An engaged critical archaeology in contemporary South Africa, archaeological practice and research with human remains.

Robyn Humphreys will present the Department of Archaeology seminar with a talk entitled, "An engaged critical archaeology in contemporary South Africa, archaeological practice and research with human remains".

Human remains have been collected for myriad reasons, including for understanding the past (ancient archaeological remains), as well as for categorising humans in the name of racial science (recent historical remains). These remains were often collected without consent from communities that might be affiliated to archaeological sites for the former, or more direct family members of those recently buried for the latter. Thus, human remains are contentious in South Africa, just as they are in many colonially influenced contexts globally. Research on human remains also ties into larger debates about custodianship of heritage, the past, knowledge creation, and the asymmetry of power dynamics around these issues. South African legislation endeavours to create more democratic processes regarding the custodianship and management of human remains. Archaeological and biological anthropological practices are required to change in fundamental ways in terms of engagement with communities and custodianship of human remains. However, implementing these changes has been difficult and sometimes patchy, and as a result, these disciplines are still perceived by many as indifferent to community needs regarding human remains. 

This research explores current archaeological practice as it relates to human remains from archaeological sites, interrogating the ways in which communities perceive of archaeological practice, and exploring how archaeologists might more effectively engage with communities regarding custodianship and research of human remains. Engagement with various stakeholders around the remains exhumed from the Prestwich Street Graveyard in Cape Town, in particular, is used as a means of interrogating these issues. The Prestwich Street Graveyard is a significant site because of the extent of the exhumed human remains (>2000), as well as the socio-political contestation which resulted from exhuming these remains from the burial ground. The contestation highlighted issues of archaeological and biological anthropological practice in contemporary South Africa, as well as the disconnect between the primary concerns of archaeologists and the communities in terms of the value of this important colonial burial ground. There has been extensive analysis of the Prestwich Street Burial Ground public participation process, analysing archaeological practice at the time as well as archaeological perspectives on public engagement. However, it has been more than 15 years since the exhumation, and these remains are still in limbo in terms of custodianship (currently the human remains are not curated, and the Prestwich Memorial houses a coffee shop). Many of the public stakeholders still feel as though important issues are unresolved, and especially that archaeology is still isolated from stakeholders with regards to this important heritage site.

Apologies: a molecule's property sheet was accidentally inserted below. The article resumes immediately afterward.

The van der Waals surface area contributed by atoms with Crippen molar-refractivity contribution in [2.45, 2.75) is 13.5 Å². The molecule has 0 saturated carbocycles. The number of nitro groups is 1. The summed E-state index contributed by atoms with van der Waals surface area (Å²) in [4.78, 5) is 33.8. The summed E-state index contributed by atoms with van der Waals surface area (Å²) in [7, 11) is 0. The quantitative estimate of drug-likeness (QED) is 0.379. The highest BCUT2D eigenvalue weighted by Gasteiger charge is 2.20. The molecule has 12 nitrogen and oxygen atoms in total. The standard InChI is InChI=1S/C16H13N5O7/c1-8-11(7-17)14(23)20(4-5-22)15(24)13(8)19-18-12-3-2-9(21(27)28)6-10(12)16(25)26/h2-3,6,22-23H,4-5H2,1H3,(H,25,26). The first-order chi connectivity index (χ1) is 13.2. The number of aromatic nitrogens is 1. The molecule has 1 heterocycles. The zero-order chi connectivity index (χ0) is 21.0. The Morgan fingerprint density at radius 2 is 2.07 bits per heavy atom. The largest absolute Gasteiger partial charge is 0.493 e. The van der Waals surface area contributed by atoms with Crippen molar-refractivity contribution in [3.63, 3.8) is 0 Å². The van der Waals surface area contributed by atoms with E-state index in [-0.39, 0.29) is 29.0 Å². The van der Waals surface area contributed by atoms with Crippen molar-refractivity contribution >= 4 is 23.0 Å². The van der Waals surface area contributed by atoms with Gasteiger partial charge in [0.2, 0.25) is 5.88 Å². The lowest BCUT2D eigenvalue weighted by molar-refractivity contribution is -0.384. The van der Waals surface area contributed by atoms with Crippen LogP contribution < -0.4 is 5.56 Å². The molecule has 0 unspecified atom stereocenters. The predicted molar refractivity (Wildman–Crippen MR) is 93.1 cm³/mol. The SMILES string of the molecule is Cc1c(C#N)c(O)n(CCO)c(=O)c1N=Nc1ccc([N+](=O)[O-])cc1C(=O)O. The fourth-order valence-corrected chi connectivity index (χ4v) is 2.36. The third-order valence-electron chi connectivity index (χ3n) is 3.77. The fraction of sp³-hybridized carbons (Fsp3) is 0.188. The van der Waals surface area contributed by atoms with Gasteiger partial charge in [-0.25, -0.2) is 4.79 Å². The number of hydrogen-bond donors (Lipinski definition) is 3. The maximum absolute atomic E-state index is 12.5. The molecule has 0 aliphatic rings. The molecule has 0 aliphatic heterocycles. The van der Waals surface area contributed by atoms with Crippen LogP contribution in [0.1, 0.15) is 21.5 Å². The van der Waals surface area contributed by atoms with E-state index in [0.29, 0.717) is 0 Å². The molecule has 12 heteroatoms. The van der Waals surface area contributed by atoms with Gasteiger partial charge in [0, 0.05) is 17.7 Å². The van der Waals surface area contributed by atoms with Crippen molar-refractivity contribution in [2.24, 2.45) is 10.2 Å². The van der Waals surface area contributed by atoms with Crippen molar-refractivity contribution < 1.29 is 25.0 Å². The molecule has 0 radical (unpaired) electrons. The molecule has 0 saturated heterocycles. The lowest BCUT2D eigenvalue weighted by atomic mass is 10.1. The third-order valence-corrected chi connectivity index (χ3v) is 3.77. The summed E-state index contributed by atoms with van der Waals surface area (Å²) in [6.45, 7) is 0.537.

During this talk, I will give feedback from a dialogue hosted in conjunction with Iziko Museums of South Africa in April 2019 called “‘Discussing change of disciplinary practice in Archaeology and Human Remains work’  The dialogue was aimed at connecting with various stakeholders regarding research on human remains and engagement with archaeologists. I will discuss how the dialogue came about and some of the key lessons I learned while planning the dialogue as well as some of the key outcomes of the dialogue. I also hope to use the talk as an opportunity to discuss some of the issue put forth by community members regarding archaeological research.

Mon, 16 Sep 2019 - 13:00

Teaching Studio, Room 3.10 on the 3rd floor of the Beattie Building, Upper Campus, UCT